'8. A circuit breaker comprising -a first contact structure and a second contact structure cooperable with said first contact structure to open and close an electric circuit, said first contact strucure comprising support means comprising a first support member of conducting material, a plurality of pairs of main contact members disposed on said first support member such that the two main contact members of each pair are disposed on opposite sides of said first support member, means supporting said main contact members on said first support member and comprising a rod for each of said pairs of main contact members which rod passes through an opening in each of the main contact members of the associated pair and through an opening in said first support member, two springs for each of said rods and disposed one each on each of the two opposite ends of said rods, said springs biasing said main contact members inwardly toward said first support member, each of said main contact members extending out past said first support member and comprising a main contact surface at the outer end thereof, a plurality of intermediate contact structures mounted on said support means and disposed between the oppositely disposed main contact members of said pairs of main contact members, each of said intermediate contact structures comprising a secondary contact and an arcing contact, said second contact structure comprising a second support member of conducting material, main contact surfaces disposed on opposite sides of said second support member for cooperating with said main contact surfaces on said main contact members, secondary contact means on said second support member for cooperating with said plurality of secondary contacts, arcing contact means on said second support member for cooperating with said plurality of arcing contacts, said first contact structure and said second contact structure being constructed for relative movement into closed and opened positions, and in the closed position of said contact structures said main contact surfaces on said second support member being disposed between the oppositely disposed main contact surface-s of said pairs of main contact members.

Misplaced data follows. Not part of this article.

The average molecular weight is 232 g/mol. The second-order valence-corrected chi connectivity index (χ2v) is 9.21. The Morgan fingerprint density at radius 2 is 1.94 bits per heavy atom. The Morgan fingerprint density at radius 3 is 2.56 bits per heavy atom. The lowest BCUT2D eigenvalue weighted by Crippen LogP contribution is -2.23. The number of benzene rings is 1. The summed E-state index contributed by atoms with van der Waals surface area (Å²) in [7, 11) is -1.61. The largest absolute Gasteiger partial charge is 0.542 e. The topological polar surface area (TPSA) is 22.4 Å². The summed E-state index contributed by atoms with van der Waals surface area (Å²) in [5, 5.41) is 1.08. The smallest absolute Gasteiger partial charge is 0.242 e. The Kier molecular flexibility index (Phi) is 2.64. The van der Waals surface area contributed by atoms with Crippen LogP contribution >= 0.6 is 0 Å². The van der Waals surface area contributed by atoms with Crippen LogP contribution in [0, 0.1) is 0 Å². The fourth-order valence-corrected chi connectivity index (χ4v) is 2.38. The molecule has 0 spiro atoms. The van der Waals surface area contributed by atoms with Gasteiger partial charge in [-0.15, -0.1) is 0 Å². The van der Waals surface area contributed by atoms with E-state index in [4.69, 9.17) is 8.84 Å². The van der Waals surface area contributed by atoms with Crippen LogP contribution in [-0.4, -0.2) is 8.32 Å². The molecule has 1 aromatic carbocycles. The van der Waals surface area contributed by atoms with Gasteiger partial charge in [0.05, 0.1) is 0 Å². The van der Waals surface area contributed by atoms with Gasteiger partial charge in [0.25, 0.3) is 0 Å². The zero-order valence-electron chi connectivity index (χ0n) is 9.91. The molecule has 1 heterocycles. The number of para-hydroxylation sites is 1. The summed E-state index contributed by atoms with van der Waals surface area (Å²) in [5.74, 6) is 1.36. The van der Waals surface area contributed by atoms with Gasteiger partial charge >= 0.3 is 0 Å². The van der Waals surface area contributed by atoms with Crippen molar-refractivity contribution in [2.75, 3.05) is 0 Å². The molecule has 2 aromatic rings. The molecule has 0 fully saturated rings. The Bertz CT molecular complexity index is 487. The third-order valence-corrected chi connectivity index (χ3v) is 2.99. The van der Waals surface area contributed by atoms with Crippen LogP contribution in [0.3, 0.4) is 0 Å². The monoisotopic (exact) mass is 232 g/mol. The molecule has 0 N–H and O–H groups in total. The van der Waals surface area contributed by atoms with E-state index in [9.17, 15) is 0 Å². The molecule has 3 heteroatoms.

9. A circuit breaker comprising, in combination, a stationary contact structure and a movable contact structure movable into and out of engagement with said stationary contact structure, said stationary contact structure comprising support means comprising a stationary support member of conducting material, a plurality of pairs of elongated main contact members disposed horizontally in two vertical rows on said stationary support member, means supporting said main contact members on said stationary support member, a first spring means biasing said main cont-act members inwardly toward said first support member, said elongated main contact members extending out beyond said first support member, each of said main contact members comprising a beveled main contact surface at the outer end thereof, a plurality of elongated unitary intermediate contact members supported vertically in a side-by-side relationship between said main contact members, each of said unitary intermediate contact members having a secondary contact in proximity to the bottom thereof and an arcing contact in proximity to the top thereof, a second spring means biasing the tops of said intermediate contact members away from said support member and providing an individual bias against the top of each of the intermediate contact members, a third spring means biasing the bottoms of said intermediate contact members away from said first support member and providing a separate bias against the bottom of each of said intermediate contact members, means limiting movement of said intermediate contact members away from said first support member, said movable contact structure comprising a movable support member of conducting material, beveled main contact surfaces on opposite sides of said movable support member for cooperating with said beveled main contact surfaces of said main contact members, secondary contact means on said movable support member for cooperating with said plurality of secondary cont-acts, arcing contact means on said movable support member for cooperating with said plurality of arcing contacts, and in the closed position of said contact structures said beveled main contact structures on said movable support member engaging said beveled main contact surfaces on said main contact members with an orientation wedg ing said rows of main contact members apart.